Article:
Category — crime & noir
In director Spike Lee‘s 25th Hour (2002), Edward Norton play Monty Brogan, a drug dealer facing serious time in prison. He has one day and night to say adios to his closest friends and loved ones before the rest of his life is altered forever. His father James (played wonderfully by acting powerhouse Brian Cox) does his best to entertain his son during this bleakest of days, but as you can imagine it’s a hard enough road to face – let alone discuss. When Monty excuses himself to use the restroom he experiences a moment that Spike Lee punctuates with a reflection of not only the man but an audience sitting in the dark. Staring into the mirror (but detached in his movement), a lost Monty sees the simple words “Fuck You” underlined and accented with an . A common enough occurrence in all our lives, but what follows is cinematic brilliance, the ultimate montage, laced with hatred and wrapped in venom. Monty unloads on his native New York, highlighting everything – and everyone – he thinks is wrong with it. Blame is cast like buckshot as he eviscerates all races, creeds and walks of life. But before the audience can scream “enough already” it clicks: Monty’s the only soul to blame. His pain is his alone, earned alone, and to try to pin the situation on anyone else would be the ultimate lie. A grand illustration of the old adage, “you made your bed, now lie in it.” And though he used a similar scene in He Got Game (1998), Spike Lee employs it better here – where it lands like a ton of bricks and reveals the darkness in all of us, which seeps out when times get tough and we seek to take things out on our neighbors.
January 29, 2013 2 Comments
In honor of the late Sir Laurence Olivier’s birthday (May 22, 1907) I thought we’d run one of the great actor’s most memorable scenes – the torture scene from John Schlesinger‘s Marathon Man (1976), adapted for the screen by the great William Goldman from his own novel. I love these epic thespian face-offs – like when Pacino and DeNiro met in Michael Mann’s Heat – because of the competitive tension lying just beneath the surface. When you consider the fact that Olivier is torturing Dustin Hoffman – one of the most celebrated of the next generation of superstar actors – it lends the proceedings a little extra flavor, whether real or imaginary. Either way, it’s a fantastic scene that shows off the acting chops of both men. Is it Safe? Yes. No. I don’t know. What the Hell are you talking about, Sir Larry?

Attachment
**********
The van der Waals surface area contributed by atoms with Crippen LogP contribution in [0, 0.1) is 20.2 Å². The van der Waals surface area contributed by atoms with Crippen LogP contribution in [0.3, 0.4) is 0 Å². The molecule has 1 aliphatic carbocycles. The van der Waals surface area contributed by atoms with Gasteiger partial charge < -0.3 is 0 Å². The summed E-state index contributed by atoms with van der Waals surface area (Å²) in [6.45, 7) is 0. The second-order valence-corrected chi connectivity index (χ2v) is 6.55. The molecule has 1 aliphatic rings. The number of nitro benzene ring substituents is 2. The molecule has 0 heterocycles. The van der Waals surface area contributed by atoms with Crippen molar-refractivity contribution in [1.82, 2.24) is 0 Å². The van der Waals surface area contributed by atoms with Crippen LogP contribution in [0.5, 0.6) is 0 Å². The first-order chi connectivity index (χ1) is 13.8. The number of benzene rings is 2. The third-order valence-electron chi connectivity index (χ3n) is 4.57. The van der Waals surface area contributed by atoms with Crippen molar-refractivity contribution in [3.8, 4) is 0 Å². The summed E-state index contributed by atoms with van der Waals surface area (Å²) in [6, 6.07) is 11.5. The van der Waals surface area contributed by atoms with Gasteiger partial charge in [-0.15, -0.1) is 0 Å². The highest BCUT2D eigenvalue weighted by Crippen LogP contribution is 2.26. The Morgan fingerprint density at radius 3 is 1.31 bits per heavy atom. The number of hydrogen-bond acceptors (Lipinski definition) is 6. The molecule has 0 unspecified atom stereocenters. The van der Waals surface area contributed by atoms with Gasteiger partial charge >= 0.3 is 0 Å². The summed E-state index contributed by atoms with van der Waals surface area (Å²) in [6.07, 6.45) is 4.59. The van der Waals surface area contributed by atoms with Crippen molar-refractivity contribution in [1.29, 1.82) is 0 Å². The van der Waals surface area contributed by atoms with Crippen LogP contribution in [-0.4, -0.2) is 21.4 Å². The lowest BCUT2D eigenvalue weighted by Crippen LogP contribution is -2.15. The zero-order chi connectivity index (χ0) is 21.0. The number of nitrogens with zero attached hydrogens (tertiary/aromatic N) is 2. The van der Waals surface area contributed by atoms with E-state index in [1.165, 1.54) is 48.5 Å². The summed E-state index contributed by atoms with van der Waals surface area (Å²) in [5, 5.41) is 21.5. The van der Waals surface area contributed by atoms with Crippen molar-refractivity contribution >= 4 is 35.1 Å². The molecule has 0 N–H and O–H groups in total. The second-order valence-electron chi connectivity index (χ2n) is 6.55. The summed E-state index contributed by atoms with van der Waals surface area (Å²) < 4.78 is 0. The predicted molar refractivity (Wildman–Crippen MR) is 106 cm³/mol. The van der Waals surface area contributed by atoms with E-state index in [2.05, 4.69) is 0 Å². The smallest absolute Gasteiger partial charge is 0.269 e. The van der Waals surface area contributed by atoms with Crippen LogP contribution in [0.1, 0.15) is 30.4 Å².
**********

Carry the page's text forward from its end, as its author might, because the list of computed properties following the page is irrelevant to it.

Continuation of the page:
May 22, 2012 No Comments
There are many fine performances in Luc Besson’s unhinged tale of a hit man with a heart of gold. Jean Reno strikes a perfect balance of nonchalant brutality and childlike vulnerability as the film’s titular “cleaner” and Natalie Portman pretty much set a bar for performances from child actors that wouldn’t be cracked until Lena Leandersson wreaked bloody havoc across the screen in Let The Right One In. However, it is Gary Oldman’s role as corrupt DEA agent Stansfield that really made the movie shine. Popping pills and rocking out to Beethoven, Oldman redefined drug-feuled scenery chewing in a manner that would make Dennis Hopper uncomfortable. While it is true that every time he stepped in front of the camera Oldman delivered a display of unhinged genius, it was the kill-crazy rampage he brought down on Matilda’s family that was his master stroke. Besson’s camera seems to be fleeing from his psychotic death march as he jerkily blasts his way through the hallways of a cramped NYC tenement building, raining buckshot and classical music upon all who stand in his way. Of particular note is the highly realistic looking shotgunning of the woman in the bathtub, which stands as a testament to the fact that, when he is not disappearing up his own ass, Besson is one of the best action directors in the business.
July 28, 2011 No Comments
MIKEY & NICKY is a thinking man’s mob movie way ahead of its time.
Though later her star would dim thanks to the infamous debacle Ishtar, writer/director Elaine May has been one of the consistently talented trailblazers in the field of entertainment, first as half of the comedy duo Nichols & May (along with The Graduate and Who’s Afraid of Virginia Woolf? director Mike Nichols) and later as a director and writer in her own right. In 1976 she joined forces with John Cassavetes and Peter Falk to make Mikey & Nicky, one of the more unique and enduring mob films out there. When we first meet Nicky (John Cassavetes) he’s out of his mind paranoid, hiding out in a run-down hotel, watching the window and sucking down cigarettes, convinced a local mob boss is out to get him. There’s no one he can trust except his old friend Mikey (Peter Falk), who shows up to help him get out of town. What follows is a night spent travelling – to a bar, a movie theater, to the cemetery where Nicky’s mother is buried, and to Nicky’s girlfriend’s apartment. At each of these places we discover something about the friendship, and reevaluate the stakes. Old grudges resurface, as charismatic, abusive Nicky finds himself reliant upon the unsuccessful and pathetic Mikey, reversing the power dynamic which has defined their friendship over the years. May manages the audience’s curiosity expertly, and fills our minds with questions: is Mikey dependable? What exactly is their relationship? Does Nicky deserve to get rubbed out? Does Mikey have what it takes to set Nicky up? It’s a character study in the hands of two of the finest actors ever to walk the Earth, and by blending Cassavetes’ improvisational, chamber-drama style with her own comic and dramatic sensibilities, May achieves a perfect balance of underground and mainstream filmmaking, and creates a classic crime-film that delves into the heart of friendship and loyalty. It’s a fascinating movie, at once intimate and universal, and it’s a testament to the talents of all involved.
February 21, 2011 No Comments